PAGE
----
Press Release: Conference highlights pathway to end HIV transmissions

24th May 2019, Dublin, Ireland

Minister Catherine Byrne launches 17th annual Gay Health Forum.

Minister Catherine Byrne, T.D. Minister of State at the Department of Health with responsibility for Health Promotion and the National Drugs Strategy launched the 17th Annual All-Ireland Gay Health Forum in Dublin Castle today, 24th May 2019.

In her opening speech, the Minister welcomed the partnership approach between statutory services and community organisations along with various organisations attending the forum in advancing the sexual health and wellbeing of gay, bisexual and Men who have sex with men (MSM).  She highlighted the importance of this partnership for the implementation of the National Sexual Health Strategy.

The Minister said, “The work of the Gay Men’s Health Service and the Gay Health Network, together with its member organisations and the HSE, is essential in improving the lives and health of the gay community. This is a great example of how collaboration and partnership can help us to achieve our shared vision of a Healthy Ireland for all our citizens.”

The forum brings together those who deliver services to the gay community and the community itself to discuss share and acknowledge the developments in the response to HIV and Sexually Transmitted Infections (STIs) in Ireland.

With a backdrop of increasing HIV and STI notifications in Ireland disproportionately affecting gay, bisexual and MSM, forum organisers have invited internationally renowned speakers to address delegates on topics such as the game-changing HIV prevention drug PrEP, the revolutionary U=U movement and the foremost academic thinking on the social determinants of sexual ill-health for MSM.

Adam Shanley, MSM Programme Manager at HIV Ireland and Gay Health Forum co-organiser said, “This year we have designed a programme that highlights the incredible advances in HIV treatment and prevention that pave the way in ending new HIV transmissions. We want to focus on the broader social determinants of health which make gay and bisexual men more vulnerable in acquiring HIV and STIs. Ultimately, we want to shine a spotlight on the passionate and committed efforts of the many community organisations, advocates and statutory services working towards improving the sexual health and wellbeing of our community.”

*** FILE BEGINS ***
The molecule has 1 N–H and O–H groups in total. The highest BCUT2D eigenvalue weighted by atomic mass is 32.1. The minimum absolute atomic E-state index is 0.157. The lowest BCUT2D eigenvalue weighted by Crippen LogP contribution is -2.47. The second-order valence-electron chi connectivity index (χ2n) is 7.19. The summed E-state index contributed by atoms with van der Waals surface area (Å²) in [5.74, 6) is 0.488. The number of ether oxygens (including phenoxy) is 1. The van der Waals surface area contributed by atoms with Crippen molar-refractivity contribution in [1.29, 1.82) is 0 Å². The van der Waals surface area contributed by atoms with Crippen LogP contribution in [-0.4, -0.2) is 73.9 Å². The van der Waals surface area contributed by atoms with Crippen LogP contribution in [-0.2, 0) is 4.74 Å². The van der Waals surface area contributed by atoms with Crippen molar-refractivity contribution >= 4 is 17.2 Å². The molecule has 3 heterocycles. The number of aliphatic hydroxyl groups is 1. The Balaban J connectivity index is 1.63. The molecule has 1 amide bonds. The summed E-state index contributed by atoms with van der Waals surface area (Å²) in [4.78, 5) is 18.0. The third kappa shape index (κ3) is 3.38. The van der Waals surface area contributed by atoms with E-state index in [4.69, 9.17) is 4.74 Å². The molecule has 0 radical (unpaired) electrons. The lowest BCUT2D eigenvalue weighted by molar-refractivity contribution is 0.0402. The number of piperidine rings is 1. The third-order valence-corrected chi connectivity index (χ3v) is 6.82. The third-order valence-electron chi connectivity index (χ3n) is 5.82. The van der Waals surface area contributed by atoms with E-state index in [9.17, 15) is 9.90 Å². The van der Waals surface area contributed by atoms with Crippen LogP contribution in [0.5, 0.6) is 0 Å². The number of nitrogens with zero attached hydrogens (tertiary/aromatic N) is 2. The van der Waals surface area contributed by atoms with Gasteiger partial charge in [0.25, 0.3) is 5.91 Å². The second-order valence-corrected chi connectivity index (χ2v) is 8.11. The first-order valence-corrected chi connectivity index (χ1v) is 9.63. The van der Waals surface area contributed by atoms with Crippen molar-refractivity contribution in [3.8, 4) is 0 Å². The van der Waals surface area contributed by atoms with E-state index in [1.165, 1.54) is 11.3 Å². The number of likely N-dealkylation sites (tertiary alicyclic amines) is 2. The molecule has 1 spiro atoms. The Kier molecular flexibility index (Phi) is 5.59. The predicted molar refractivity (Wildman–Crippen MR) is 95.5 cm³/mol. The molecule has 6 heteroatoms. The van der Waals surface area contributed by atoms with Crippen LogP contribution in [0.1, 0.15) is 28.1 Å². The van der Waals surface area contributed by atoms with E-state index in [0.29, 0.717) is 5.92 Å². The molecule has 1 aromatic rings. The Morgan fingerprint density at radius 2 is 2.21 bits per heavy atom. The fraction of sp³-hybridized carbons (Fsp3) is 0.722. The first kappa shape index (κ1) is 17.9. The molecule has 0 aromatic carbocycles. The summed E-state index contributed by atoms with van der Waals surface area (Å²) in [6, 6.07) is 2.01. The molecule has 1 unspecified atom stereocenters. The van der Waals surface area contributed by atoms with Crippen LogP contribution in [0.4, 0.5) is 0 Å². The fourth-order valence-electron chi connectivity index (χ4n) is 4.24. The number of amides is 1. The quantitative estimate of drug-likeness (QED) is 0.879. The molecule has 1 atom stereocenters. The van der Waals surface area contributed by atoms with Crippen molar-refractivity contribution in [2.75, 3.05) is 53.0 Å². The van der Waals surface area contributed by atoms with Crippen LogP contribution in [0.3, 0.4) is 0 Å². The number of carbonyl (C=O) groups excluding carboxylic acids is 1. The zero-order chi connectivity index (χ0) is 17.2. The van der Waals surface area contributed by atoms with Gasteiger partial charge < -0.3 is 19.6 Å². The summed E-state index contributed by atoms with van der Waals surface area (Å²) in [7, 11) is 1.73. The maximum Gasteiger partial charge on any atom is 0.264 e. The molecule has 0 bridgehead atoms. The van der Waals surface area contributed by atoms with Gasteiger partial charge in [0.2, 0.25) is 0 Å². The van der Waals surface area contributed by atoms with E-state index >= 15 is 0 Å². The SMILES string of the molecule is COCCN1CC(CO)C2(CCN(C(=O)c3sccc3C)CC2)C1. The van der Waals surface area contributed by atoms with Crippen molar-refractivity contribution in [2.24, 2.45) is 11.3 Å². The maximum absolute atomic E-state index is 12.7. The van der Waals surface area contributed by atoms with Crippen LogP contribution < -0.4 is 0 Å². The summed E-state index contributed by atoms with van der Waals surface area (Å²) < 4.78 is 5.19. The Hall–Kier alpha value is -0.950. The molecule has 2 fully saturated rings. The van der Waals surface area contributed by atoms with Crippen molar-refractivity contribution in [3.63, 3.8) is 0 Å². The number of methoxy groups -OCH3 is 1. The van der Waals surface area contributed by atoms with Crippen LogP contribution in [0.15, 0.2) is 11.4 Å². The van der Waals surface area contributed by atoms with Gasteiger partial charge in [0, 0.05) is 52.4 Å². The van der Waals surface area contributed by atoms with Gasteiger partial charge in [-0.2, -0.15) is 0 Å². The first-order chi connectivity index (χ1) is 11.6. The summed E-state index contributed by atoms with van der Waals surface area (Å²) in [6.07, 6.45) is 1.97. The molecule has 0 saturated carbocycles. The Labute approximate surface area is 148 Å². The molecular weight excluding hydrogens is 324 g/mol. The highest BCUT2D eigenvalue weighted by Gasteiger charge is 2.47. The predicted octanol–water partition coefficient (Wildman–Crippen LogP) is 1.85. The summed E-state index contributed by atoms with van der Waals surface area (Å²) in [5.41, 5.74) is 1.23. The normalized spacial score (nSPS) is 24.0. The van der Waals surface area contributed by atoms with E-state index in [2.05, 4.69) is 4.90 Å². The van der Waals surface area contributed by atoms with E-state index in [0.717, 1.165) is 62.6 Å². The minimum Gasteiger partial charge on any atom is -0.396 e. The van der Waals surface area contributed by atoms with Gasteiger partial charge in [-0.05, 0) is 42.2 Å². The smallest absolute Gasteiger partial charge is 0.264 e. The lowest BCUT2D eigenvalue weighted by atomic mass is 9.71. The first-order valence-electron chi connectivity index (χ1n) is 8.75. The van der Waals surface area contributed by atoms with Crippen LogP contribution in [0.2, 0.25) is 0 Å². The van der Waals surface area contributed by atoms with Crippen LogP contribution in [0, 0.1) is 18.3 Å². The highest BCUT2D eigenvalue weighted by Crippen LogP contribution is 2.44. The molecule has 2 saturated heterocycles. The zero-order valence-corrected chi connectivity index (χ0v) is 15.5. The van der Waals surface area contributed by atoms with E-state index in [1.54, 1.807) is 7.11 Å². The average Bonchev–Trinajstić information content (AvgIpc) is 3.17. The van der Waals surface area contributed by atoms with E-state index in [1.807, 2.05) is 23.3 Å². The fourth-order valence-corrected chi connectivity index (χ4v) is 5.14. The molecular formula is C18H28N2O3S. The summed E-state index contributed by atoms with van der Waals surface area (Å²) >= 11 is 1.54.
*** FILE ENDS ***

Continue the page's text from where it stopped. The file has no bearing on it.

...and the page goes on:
Speaking at the event Bruce Richman, Executive Director of Prevention Access Campaign’s Global Undetectable = Untransmittable (U=U) movement said, “Irish activists have been at the forefront of the worldwide U=U movement since the earliest days of the campaign. It’s time now to ensure that every person in Ireland regardless of their HIV status knows the power of this message. Together, we are changing what it means for people with HIV to love, have sex, and conceive children. It’s a radically new world for us and our partners.”

Nathan Sparling Executive Director at HIV Scotland, an organisation that fought for PrEP to be made free and accessible on the Scottish NHS said, “Scotland’s PrEP programme has been a massive success. In the first year, over 1,800 people accessed PrEP – putting their HIV status into their own hands and reducing the number of new transmissions. Having the opportunity to share our experiences, as Ireland begins to shape its PrEP programme, is extremely exciting. From campaigning, to the rapid scale up of provision, and now ensuring everyone who needs PrEP can access it. I hope we can help Ireland by sharing this blueprint of PrEP success. 

Prof. Rusi Jaspal Pro-Vice Chancellor at De Montfort University will present his research which explores the complex reasons, rooted in identity, culture and context, which underlie sexual behaviours. Prof. Jaspal said, We must understand why people engage in behaviours that can put them at risk of HIV. We must develop effective behavioural interventions (based on robust data and evidence) to complement the very effective biomedical tools that we possess in the fight against HIV. My presentation at the conference taps into all of these issues and I very much look forward to important conversations about HIV prevention that will undoubtedly follow on from this extremely important conference.”

View the full Conference Programme.


Notes to editors

  1. Prevention Access Campaign’s Global U=U Movement, Undetectable = Untransmittable (U=U) is a growing international movement that shares the revolutionary but largely unknown fact that people living with HIV on treatment with an undetectable viral load cannot transmit HIV to sexual partners.
  2. The HIV prevention drug PrEP which when taken daily can reduce the chance of a person acquiring HIV by 99% is a key tool in ending new HIV transmissions. In Ireland it is available on prescription for a costly monthly charge and is currently being considered for reimbursement through the HSE.
  3. The Gay Health Forum is organised annually by the Gay Men’s Health Service, the Gay Health Network and HIV Ireland, and is supported by the Department of Health and the HSE Sexual Health Crisis Pregnancy Programme.
  4. HIV prevention, sexual health and wellbeing information for men who have sex with men is available at
  5. Key highlights from the GMHS include: [link]
  6. Key highlights from the GHN include: [link]
  7. #GHF2019